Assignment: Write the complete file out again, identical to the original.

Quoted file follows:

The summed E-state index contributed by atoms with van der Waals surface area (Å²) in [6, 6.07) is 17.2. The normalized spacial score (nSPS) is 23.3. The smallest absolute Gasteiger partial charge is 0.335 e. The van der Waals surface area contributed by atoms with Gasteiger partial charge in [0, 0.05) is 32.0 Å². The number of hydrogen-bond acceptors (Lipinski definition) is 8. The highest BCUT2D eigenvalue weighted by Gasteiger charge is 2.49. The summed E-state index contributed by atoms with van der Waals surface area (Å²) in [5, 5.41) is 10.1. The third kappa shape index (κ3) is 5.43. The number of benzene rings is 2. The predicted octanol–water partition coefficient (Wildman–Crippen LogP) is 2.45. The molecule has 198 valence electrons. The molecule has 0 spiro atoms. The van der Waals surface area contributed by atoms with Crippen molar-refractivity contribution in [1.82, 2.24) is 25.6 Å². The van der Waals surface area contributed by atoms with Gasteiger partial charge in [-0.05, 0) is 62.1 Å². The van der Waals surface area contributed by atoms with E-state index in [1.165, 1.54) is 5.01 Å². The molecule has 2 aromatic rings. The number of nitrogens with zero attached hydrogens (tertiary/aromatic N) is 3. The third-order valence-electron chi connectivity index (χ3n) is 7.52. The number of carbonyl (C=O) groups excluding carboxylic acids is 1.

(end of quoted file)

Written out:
The summed E-state index contributed by atoms with van der Waals surface area (Å²) in [6, 6.07) is 17.2. The normalized spacial score (nSPS) is 23.3. The smallest absolute Gasteiger partial charge is 0.335 e. The van der Waals surface area contributed by atoms with Gasteiger partial charge in [0, 0.05) is 32.0 Å². The number of hydrogen-bond acceptors (Lipinski definition) is 8. The highest BCUT2D eigenvalue weighted by Gasteiger charge is 2.49. The summed E-state index contributed by atoms with van der Waals surface area (Å²) in [5, 5.41) is 10.1. The third kappa shape index (κ3) is 5.43. The number of benzene rings is 2. The predicted octanol–water partition coefficient (Wildman–Crippen LogP) is 2.45. The molecule has 198 valence electrons. The molecule has 0 spiro atoms. The van der Waals surface area contributed by atoms with Crippen molar-refractivity contribution in [1.82, 2.24) is 25.6 Å². The van der Waals surface area contributed by atoms with Gasteiger partial charge in [-0.05, 0) is 62.1 Å². The van der Waals surface area contributed by atoms with E-state index in [1.165, 1.54) is 5.01 Å². The molecule has 2 aromatic rings. The number of nitrogens with zero attached hydrogens (tertiary/aromatic N) is 3. The third-order valence-electron chi connectivity index (χ3n) is 7.52. The number of carbonyl (C=O) groups excluding carboxylic acids is 1.